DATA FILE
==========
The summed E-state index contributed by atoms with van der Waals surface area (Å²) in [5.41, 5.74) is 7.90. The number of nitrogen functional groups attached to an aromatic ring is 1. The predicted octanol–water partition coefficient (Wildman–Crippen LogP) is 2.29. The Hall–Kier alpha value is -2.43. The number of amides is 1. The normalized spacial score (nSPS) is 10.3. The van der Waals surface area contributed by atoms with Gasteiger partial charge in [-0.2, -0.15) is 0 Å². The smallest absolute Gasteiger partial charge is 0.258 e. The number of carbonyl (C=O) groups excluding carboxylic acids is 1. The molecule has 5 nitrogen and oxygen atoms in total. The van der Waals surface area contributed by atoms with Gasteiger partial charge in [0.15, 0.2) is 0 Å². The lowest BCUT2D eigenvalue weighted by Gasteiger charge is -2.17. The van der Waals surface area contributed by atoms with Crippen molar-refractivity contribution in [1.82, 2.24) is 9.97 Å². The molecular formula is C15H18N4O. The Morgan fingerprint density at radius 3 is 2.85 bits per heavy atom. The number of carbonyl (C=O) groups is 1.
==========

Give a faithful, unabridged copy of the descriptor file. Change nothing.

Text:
The summed E-state index contributed by atoms with van der Waals surface area (Å²) in [5.41, 5.74) is 7.90. The number of nitrogen functional groups attached to an aromatic ring is 1. The predicted octanol–water partition coefficient (Wildman–Crippen LogP) is 2.29. The Hall–Kier alpha value is -2.43. The number of amides is 1. The normalized spacial score (nSPS) is 10.3. The van der Waals surface area contributed by atoms with Gasteiger partial charge in [-0.2, -0.15) is 0 Å². The smallest absolute Gasteiger partial charge is 0.258 e. The number of carbonyl (C=O) groups excluding carboxylic acids is 1. The molecule has 5 nitrogen and oxygen atoms in total. The van der Waals surface area contributed by atoms with Gasteiger partial charge in [0.15, 0.2) is 0 Å². The lowest BCUT2D eigenvalue weighted by Gasteiger charge is -2.17. The van der Waals surface area contributed by atoms with Crippen molar-refractivity contribution in [1.82, 2.24) is 9.97 Å². The molecular formula is C15H18N4O. The Morgan fingerprint density at radius 3 is 2.85 bits per heavy atom. The number of carbonyl (C=O) groups is 1.